Politics

Behind the Scenes, Filmmakers Capture a Candid ‘11/8/16’

Documentary details a country divided, except in electoral ritual

The new documentary “11/8/16” tells the story of the historic Election Day through the everyday lives of several people. (Bill Clark/CQ Roll Call file photo)

You might not be ready to relive last year’s historic Election Day, but the makers of the new documentary “11/8/16” are betting that the individual stories of people — from Massachusetts to Hawaii — confronting that epic political turning point will make for compelling viewing. 

The movie, which weaves together the stories of 16 different main characters from the morning, noon and night of Nov. 8, 2016, and eventually the early morning of Nov. 9, doesn’t just take the viewer into voting booths. It reveals the routines of these people as they hang out, eat, get haircuts, get their kids to school and soak in an election that has defined our public life since.

“We stuck the project with as many interesting and talented people as possible,” producer Jeff Deutchman said at a recent screening at Washington’s Landmark E Street Cinema, referring to both subjects and filmmakers. It will be available on Netflix and iTunes on Friday. 

Those subjects include a coal miner in West Virginia who sees the contest between Donald Trump and Hillary Clinton as one of existential survival for his industry. It includes veteran journalists in Philadelphia and Los Angeles in a state of disbelief as everything they thought they knew after decades of covering politics got overturned in a couple of hours. It includes a man in Alabama who spent three decades on death row before being exonerated and was voting in his first election since. It even includes a homeless, ukulele-playing beachcomber in Honolulu.

Watch: Ready or Not, Here It Comes Again: ‘11/8/16’

And the dozens of filmmakers — Deutchman started with nearly 50 before whittling the number of stories to a manageable length — never really knew what they would get, because they were instructed to capture as candid a picture of each subject as possible.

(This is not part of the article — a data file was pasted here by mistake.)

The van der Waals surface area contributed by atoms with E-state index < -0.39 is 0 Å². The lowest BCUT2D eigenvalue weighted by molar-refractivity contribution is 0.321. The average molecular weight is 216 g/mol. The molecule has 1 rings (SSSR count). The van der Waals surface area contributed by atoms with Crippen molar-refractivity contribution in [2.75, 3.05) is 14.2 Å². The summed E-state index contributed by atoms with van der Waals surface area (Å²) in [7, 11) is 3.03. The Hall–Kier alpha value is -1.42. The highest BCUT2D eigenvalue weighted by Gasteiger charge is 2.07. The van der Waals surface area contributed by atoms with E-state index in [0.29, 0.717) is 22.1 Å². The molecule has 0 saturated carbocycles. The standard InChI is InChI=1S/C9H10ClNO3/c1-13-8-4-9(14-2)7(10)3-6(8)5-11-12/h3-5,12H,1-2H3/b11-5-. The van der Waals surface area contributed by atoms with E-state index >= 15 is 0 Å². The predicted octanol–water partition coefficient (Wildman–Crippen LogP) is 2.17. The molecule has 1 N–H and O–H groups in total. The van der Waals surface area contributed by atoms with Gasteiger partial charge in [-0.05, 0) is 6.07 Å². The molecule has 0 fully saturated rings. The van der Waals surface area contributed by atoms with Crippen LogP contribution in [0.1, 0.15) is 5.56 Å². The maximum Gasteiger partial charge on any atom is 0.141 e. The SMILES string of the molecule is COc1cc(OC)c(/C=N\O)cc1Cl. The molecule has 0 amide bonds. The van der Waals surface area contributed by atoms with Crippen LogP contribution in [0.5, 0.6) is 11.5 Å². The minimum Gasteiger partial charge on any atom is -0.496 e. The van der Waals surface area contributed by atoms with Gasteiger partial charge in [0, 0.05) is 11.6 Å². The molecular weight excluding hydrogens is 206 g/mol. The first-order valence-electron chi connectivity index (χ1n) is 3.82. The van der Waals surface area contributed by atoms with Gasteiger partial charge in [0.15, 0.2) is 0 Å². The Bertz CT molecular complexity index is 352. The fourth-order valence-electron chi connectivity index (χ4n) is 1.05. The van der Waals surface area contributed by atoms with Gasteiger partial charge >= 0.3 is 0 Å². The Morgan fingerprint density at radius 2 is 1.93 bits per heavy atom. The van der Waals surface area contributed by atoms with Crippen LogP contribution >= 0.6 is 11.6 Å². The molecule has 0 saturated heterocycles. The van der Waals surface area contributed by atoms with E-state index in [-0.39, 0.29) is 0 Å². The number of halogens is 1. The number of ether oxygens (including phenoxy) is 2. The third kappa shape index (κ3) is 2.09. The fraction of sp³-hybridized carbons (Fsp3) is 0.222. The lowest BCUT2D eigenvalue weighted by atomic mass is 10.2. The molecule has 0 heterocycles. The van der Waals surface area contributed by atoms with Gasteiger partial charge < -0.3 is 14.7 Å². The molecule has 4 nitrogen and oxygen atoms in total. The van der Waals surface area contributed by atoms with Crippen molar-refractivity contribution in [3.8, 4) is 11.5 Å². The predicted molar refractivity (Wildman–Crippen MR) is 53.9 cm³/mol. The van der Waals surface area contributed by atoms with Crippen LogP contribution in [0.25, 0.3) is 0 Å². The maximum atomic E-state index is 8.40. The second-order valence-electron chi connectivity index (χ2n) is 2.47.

“Always err on the side of verite,” Deutchman said of his marching orders, which resulted in hundreds of hours of footage that he would then curate to make the 104-minute running time.

“It’s always preferable to capture candid moments,” he added. (That was as close as it came to a style guide for his collaborators.)

Among the filmmakers were Academy Award-winner Daniel Junge (“A Lego Brickumentary”); Alison Klayman (“Ai Weiwei: Never Sorry”); Andrew Beck Grace (“Eating Alabama”); and Petra Epperlein and Michael Tucker (“Gunner Palace”), as well as the scores of others whose stories and subjects didn’t make the final cut. 

That doesn’t mean it was an easy project to compile. 

“I think I went crazy for a period of time,” Deutchman said. He started his work shortly after the election, watching raw footage and ended up reliving Election Day, over and over, for months. 

In the same boat

One of the subjects, Christina Bellantoni of the Los Angeles Times, is a former editor-in-chief of Roll Call. She was running coverage in the Times’ downtown office that night. Bellantoni and her colleagues were doing a Facebook Live session when Pennsylvania was called for Trump.

She said she thought that segment would make it into the movie because it showed the shocked reaction of the newsroom as they realized that Trump would very likely be the next president — something few journalists, or even the Trump supporters in the film, anticipated. 

It didn’t, but the filmmakers did get her on camera, brushing her teeth that morning.

There are enough moments of shocked disbelief in the movie, perhaps, that it wasn’t necessary to communicate how incredible a moment it was, not just for journalists but the country.

And maybe showing people spitting toothpaste into the sink shows we’re all essentially in the same boat, despite our many differences, Bellantoni said. 

“What I liked about it was that people had different political viewpoints, but they all had common experiences. The things that unite us was what people do day to day, getting haircuts, watching television. I came away more hopeful after watching it,” she said. 

Deutchman has been down this road before, having pulled together a similar project capturing stories for “11/4/08” when Barack Obama was elected president.

“Every eight years, I’m a filmmaker,” Deutchman said. He usually plies his trade as a producer and distributor. 

So would that count out 2020, which could be just as significant an election, for Deutchman and his merry brand of flicksters? 

“2020 is too soon. I don’t think I’d be ready,” he said.

And maybe the audience wouldn’t be ready either. 

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